Wednesday 17th January 2018
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The New Zealand dollar edged lower as Japanese and European policymakers raised concerns over excessive volatility in currency markets and as US investors returned from a long weekend.
The kiwi decreased to 72.84 US cents from 72.91 cents yesterday while the trade-weighted index was at 74.99 from 75.07.
US investors were back at work after the Martin Luther King Jr holiday on Monday, halting the sell-off in the greenback over recent days and taking stocks on Wall Street to new records. The euro and yen have been beneficiaries of a weak US dollar, dragging other currencies such as the kiwi higher, but that rally paused as Japan's Finance Minister Taro Aso told reporters big swings in currencies were problematic, while European Central Bank council member Francois Villeroy de Galhau was wary of the inflationary impacts of a stronger euro.
"The USD sell-off paused for a breather. It was helped by comments from Japanese FM Aso that sudden moves in currencies are a problem," ANZ Bank New Zealand rural economist Con Williams said in a note. "The NZD/USD is expected to now consolidate in recent ranges as it awaits some top-tier domestic data and/or takes its cue from the USD and EUR."
Currency traders largely ignored the GlobalDairyTrade auction, which showed a 4.9 percent increase in the trade-weighted index as reduced supply across all products led to a broad-based increase in prices. The ANZ commodity price index today will be watched to see how prices for New Zealand's non-dairy primary exports are tracking.
Bank of New Zealand currency strategist Jason Wong said futures pricing indicated higher prices at the auction, although investors had been sceptical given the futures market had overshot recent auction prices.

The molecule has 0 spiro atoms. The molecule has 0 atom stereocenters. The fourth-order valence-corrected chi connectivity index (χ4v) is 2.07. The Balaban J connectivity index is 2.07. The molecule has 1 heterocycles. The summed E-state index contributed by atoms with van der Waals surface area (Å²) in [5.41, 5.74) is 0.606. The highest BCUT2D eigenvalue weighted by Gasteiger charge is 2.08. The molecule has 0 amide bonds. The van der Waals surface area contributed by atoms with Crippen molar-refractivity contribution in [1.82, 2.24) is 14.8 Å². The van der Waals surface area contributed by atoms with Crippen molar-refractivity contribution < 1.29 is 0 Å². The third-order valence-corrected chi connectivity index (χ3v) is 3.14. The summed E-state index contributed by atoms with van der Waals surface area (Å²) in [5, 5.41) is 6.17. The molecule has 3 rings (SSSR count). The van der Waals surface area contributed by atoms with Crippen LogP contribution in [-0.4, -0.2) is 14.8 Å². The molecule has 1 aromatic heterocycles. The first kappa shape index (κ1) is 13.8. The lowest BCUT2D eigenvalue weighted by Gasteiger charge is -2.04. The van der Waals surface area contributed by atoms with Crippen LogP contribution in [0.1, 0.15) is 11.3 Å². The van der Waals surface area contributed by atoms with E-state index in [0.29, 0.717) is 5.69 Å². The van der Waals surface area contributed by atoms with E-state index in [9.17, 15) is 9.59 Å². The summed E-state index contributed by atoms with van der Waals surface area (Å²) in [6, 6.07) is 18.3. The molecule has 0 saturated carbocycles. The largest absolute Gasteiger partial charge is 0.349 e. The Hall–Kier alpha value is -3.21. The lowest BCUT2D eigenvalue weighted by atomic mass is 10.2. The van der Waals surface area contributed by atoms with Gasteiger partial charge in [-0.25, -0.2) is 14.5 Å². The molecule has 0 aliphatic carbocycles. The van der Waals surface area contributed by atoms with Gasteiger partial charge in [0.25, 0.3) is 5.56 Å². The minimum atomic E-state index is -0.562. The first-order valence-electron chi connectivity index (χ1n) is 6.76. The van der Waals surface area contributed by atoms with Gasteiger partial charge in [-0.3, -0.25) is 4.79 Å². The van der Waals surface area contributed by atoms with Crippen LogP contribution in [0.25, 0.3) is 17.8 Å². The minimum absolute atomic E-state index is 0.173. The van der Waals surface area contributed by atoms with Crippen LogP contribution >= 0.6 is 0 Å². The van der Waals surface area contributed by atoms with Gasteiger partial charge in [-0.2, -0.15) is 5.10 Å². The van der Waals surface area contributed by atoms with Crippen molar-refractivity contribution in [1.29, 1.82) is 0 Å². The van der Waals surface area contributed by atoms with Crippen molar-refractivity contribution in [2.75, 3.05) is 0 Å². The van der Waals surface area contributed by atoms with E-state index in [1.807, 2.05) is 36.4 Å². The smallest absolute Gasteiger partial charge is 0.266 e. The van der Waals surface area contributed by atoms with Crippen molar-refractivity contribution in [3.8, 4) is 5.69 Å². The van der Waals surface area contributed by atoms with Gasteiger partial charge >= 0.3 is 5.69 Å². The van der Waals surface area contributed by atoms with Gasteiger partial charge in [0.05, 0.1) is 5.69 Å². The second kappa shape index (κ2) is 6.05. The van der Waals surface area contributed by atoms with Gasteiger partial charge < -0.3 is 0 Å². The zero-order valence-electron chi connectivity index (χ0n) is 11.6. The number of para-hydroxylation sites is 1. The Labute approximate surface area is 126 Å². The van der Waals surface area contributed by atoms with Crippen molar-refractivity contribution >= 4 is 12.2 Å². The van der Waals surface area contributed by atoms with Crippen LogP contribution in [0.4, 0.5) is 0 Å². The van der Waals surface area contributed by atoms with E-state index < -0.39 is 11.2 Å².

"Fonterra’s reduction in volume offered because of drought conditions and the steep fall towards the end of last year go some way in explaining the rebound in pricing," Wong said.
Investors will be watching the upcoming Bank of Canada policy review, which is expected to hike the benchmark interest rate a quarter-point to 1.25 percent. New Zealand and Australia's central banks still hold neutral interest rate outlooks, although there's a growing trend around the world towards tighter monetary policy. The kiwi fell to 90.40 Canadian cents from 90.63 cents yesterday.
The local currency was little changed at 91.45 Australian cents from 91.54 cents yesterday and increased to 4.6905 Chinese yuan from 4.6848 yuan. It traded at 59.37 euro cents from 59.47 cents yesterday and was little changed at 52.79 British pence from 52.88 pence. The kiwi declined to 80.47 yen from 80.89 yen yesterday.
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